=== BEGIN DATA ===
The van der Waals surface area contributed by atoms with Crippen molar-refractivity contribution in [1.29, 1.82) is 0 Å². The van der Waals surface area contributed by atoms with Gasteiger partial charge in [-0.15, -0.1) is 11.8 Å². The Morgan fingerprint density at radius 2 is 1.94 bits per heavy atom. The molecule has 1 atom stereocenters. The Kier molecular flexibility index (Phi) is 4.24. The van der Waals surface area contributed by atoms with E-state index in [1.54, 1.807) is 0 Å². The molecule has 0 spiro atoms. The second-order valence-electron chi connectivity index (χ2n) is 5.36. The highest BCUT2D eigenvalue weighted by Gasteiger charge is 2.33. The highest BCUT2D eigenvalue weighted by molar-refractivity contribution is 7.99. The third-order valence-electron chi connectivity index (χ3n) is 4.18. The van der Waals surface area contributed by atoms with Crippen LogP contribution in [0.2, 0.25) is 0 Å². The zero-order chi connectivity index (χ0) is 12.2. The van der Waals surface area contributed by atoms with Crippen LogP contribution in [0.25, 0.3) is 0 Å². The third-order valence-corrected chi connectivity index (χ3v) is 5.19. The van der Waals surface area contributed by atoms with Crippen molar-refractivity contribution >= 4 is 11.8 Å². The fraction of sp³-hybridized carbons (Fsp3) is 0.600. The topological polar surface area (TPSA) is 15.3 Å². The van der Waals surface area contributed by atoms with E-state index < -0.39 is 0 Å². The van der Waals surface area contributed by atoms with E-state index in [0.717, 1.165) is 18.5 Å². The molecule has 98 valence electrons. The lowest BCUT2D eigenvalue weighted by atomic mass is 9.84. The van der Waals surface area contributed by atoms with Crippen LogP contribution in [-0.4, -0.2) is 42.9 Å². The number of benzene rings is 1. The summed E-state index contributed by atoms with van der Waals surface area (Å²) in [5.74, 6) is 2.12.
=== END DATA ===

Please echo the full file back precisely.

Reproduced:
The van der Waals surface area contributed by atoms with Crippen molar-refractivity contribution in [1.29, 1.82) is 0 Å². The van der Waals surface area contributed by atoms with Gasteiger partial charge in [-0.15, -0.1) is 11.8 Å². The Morgan fingerprint density at radius 2 is 1.94 bits per heavy atom. The molecule has 1 atom stereocenters. The Kier molecular flexibility index (Phi) is 4.24. The van der Waals surface area contributed by atoms with E-state index in [1.54, 1.807) is 0 Å². The molecule has 0 spiro atoms. The second-order valence-electron chi connectivity index (χ2n) is 5.36. The highest BCUT2D eigenvalue weighted by Gasteiger charge is 2.33. The highest BCUT2D eigenvalue weighted by molar-refractivity contribution is 7.99. The third-order valence-electron chi connectivity index (χ3n) is 4.18. The van der Waals surface area contributed by atoms with Crippen LogP contribution in [0.2, 0.25) is 0 Å². The zero-order chi connectivity index (χ0) is 12.2. The van der Waals surface area contributed by atoms with Crippen LogP contribution in [0.25, 0.3) is 0 Å². The third-order valence-corrected chi connectivity index (χ3v) is 5.19. The van der Waals surface area contributed by atoms with Crippen molar-refractivity contribution >= 4 is 11.8 Å². The fraction of sp³-hybridized carbons (Fsp3) is 0.600. The topological polar surface area (TPSA) is 15.3 Å². The van der Waals surface area contributed by atoms with E-state index < -0.39 is 0 Å². The van der Waals surface area contributed by atoms with E-state index in [0.717, 1.165) is 18.5 Å². The molecule has 98 valence electrons. The lowest BCUT2D eigenvalue weighted by atomic mass is 9.84. The van der Waals surface area contributed by atoms with Crippen LogP contribution in [-0.4, -0.2) is 42.9 Å². The number of benzene rings is 1. The summed E-state index contributed by atoms with van der Waals surface area (Å²) in [5.74, 6) is 2.12.